Beats: beer, mariners, reds, stadium fare

Friday, August 08, 2014

Did The Enquirer Take Down a Castellini Arrest Story?

Robert S. Castellini, the 46-year-old son of Reds owner Bob Castellini, and his wife Deanna were arrested and charged with domestic violence for fighting in front of their children.

Crime reporter Kimball Perry was all over the story, as he has a long history of detailing the crayist of the cray in Hamilton County courtrooms, reporting on Monday that both Robert and Deanna went in front of a judge that morning and how court documents described “visible scratch marks around the neck of Ms. Castellini” and Robert having “visible scratches around his neck and shoulder.

Despite such drama and intrigue — three Castellinis work in the Reds front office and Robert’s lawyer is Hamilton County GOP chairman Alex Triantafilou — The Enquirer appears to have pulled the story from its website as of Tuesday afternoon.


Thursday, August 07, 2014

McCoy: Reds HOF inductee Oester about more than numbers

Plenty of Oestertag jazz.

Oester was more known in his playing and coaching days for things he did behind the scenes, his leadership in the clubhouse and for his ability to do things on the field to win games that didn’t relate to personal numbers.

...There was a day in the mid-1980s when outfielder and teammate Cesar Cedeon spent considerable time on the disabled list and was still on the disabled list when the Reds were playing the Houston Astros. Oster, known for playing hurt, was not in the lineup that day against Astros ace Mike Scott.

Cedeno accused Oester of having ‘Scott-itis,’ meaning he was ducking Scott. The words were barely out of Cedeno’s mouth when he was ducking punches from Oester and found himself on the floor with Oester on top of him.

During Oester’s coaching days with the Reds, fellow coach Tim Foli, an outspoken guy, said something disparaging about the team in the cramped quarters of the coaches office. Oester was on top of Foli in a flash and had him down on the floor when Foli bit Oester on the leg.

Oester took no guff.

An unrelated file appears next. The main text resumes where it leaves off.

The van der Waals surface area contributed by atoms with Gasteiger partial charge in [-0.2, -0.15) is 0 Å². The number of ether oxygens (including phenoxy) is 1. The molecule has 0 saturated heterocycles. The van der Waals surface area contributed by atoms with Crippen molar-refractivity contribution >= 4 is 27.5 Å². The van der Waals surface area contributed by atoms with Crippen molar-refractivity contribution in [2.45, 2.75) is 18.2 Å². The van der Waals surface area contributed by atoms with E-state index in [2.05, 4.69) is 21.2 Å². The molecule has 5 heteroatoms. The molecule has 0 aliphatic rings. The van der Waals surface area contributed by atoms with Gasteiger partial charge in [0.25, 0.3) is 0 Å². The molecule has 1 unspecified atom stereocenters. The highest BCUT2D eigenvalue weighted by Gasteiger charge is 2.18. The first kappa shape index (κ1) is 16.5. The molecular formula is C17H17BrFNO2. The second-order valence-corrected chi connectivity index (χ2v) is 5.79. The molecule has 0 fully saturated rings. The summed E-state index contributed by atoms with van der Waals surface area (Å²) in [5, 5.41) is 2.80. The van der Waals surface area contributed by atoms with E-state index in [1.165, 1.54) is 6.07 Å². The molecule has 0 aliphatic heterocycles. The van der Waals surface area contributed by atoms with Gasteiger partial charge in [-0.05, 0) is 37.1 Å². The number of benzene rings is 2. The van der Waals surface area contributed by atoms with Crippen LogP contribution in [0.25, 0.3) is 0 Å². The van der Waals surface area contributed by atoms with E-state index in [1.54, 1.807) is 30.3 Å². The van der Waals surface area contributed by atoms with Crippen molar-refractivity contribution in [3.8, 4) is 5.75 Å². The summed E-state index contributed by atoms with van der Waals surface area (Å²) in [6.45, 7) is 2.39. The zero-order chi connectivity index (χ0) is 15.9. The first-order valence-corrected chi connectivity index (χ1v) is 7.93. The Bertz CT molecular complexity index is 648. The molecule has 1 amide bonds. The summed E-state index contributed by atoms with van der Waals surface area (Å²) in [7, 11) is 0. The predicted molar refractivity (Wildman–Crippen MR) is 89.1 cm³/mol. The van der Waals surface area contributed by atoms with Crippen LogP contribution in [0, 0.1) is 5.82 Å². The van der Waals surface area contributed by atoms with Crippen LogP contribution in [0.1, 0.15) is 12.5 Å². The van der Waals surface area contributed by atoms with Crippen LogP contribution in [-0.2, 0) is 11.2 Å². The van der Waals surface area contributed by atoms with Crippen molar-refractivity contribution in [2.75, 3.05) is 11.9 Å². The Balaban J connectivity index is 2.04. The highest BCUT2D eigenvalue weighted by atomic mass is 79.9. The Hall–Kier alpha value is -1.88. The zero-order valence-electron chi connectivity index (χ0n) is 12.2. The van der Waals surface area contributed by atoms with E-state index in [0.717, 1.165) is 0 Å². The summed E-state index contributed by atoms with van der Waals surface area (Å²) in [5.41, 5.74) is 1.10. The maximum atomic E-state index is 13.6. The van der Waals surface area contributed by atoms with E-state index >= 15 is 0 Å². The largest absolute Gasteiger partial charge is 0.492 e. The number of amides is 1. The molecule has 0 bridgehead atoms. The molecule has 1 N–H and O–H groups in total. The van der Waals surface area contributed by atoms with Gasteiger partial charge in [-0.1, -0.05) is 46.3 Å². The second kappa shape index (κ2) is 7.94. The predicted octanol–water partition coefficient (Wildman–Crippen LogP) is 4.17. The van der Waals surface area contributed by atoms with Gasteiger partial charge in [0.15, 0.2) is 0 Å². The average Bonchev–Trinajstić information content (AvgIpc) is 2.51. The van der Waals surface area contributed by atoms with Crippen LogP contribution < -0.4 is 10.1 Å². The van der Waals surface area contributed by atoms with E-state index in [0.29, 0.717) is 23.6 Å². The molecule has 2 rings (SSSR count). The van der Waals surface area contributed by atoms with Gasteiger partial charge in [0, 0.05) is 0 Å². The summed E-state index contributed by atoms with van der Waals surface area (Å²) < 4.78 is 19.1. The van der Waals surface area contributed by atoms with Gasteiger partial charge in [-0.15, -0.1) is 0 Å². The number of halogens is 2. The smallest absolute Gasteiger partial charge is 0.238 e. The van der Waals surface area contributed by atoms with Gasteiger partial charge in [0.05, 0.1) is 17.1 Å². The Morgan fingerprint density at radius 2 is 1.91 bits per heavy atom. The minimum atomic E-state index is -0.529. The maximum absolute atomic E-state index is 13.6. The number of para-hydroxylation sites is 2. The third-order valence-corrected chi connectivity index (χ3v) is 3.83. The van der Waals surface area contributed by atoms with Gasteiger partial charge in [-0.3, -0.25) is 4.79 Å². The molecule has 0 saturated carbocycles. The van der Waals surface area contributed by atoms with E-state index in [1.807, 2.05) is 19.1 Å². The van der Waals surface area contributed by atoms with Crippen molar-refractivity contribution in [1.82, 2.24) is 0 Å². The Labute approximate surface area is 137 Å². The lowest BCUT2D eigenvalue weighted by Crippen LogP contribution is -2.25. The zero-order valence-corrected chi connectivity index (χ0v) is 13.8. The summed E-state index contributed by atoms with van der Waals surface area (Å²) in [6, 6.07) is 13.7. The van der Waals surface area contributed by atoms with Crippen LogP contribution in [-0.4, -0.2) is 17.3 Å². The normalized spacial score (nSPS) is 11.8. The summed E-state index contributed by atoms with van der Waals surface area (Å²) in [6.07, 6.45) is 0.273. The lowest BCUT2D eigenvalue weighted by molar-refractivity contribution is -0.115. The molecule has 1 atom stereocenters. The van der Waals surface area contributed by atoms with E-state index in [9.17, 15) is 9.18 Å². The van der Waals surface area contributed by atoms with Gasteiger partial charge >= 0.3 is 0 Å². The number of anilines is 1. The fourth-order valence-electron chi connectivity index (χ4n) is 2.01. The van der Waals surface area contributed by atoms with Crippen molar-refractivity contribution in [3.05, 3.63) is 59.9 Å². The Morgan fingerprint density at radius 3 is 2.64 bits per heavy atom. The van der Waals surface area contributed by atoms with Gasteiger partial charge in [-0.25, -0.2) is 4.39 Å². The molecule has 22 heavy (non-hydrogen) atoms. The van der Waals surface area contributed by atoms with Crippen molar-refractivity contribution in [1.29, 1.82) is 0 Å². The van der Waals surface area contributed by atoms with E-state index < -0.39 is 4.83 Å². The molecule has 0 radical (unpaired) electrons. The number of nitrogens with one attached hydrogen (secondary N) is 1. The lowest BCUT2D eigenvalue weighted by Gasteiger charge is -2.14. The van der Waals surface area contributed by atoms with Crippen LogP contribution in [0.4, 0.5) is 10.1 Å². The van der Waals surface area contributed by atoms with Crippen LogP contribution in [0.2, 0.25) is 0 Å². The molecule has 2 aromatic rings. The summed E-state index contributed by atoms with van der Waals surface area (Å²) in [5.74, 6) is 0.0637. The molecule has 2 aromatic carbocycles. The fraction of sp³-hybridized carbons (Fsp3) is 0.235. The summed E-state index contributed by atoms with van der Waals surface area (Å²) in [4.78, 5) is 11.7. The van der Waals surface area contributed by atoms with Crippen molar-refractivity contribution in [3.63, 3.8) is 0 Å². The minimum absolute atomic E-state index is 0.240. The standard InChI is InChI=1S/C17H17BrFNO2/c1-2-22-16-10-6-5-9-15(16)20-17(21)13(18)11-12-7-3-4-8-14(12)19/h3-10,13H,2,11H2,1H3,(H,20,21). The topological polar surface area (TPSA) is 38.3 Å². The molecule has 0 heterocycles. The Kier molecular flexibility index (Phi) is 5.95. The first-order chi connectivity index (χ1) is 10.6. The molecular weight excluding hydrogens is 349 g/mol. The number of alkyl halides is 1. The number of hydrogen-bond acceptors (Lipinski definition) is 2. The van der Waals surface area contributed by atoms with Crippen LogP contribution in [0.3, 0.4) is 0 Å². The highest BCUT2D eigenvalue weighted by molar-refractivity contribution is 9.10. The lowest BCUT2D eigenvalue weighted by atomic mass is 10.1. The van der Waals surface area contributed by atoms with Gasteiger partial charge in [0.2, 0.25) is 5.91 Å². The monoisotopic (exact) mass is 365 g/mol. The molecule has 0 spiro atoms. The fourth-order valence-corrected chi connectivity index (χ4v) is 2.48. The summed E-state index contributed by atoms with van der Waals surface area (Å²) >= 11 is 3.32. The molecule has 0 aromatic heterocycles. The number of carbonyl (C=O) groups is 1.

...Oester became a Reds coach after his playing career and worked for manager Tony Perez in 1994. When Perez was fired only 44 games into his managing career, Oester was incensed and with a show of his immense loyalty he quit on the spot, something Perez never forgot and said, “Oester supported me, showed his loyalty to me.”

Oester returned as a coach for manager Jack McKeon and was the favorite to replace McKeon when he left after the 2000 season. Oester was offered the job and asked general manager Jim Bowden if he could sleep on it. While Oester slept, Bowden offered the job to Bob Boone and Boone accepted immediately without informing Oester.

He never forgot it. When the Reds played their last game in Cinergy Field in 2002, the team brought back players from the old stadium’s past and they lined up on the first-base line. Oester was included. Bowden walked the line, shaking hands with the players. When he got to Oester, Oester turned his back and stared at the outfield, refusing Bowden’s offered hand.

Repoz Posted: August 07, 2014 at 07:08 PM | 52 comment(s)
  Beats: reds

Wednesday, August 06, 2014

Must C: Ball gets loose on field

Will someone please explain why the umpires didn’t have the discretion to rule this play dead and permit Murphy to return to third base? After all, the ball came from the Reds bullpen, which is gated (i.e., not Wrigley)....

JE (Jason) Posted: August 06, 2014 at 09:43 AM | 14 comment(s)
  Beats: indians, reds, umpires, umpiring

Tuesday, August 05, 2014

Reds lethargic effort leaves Price perplexed

As Specs Rigveda once said: “Lethargy can prove fatal for baseball life.”

The Reds lost the opener of their four-game, home-and-home series with Cleveland, 7-1, at Progressive Field. How they lost was what had Price incensed as he sat in the manager’s office after the game.

“We’re a .500 team after 112 games; we’re 56-and-56,” said Price. “What was disappointing and unacceptable tonight was the fact that we didn’t have our head in the game at all, especially those first five innings.”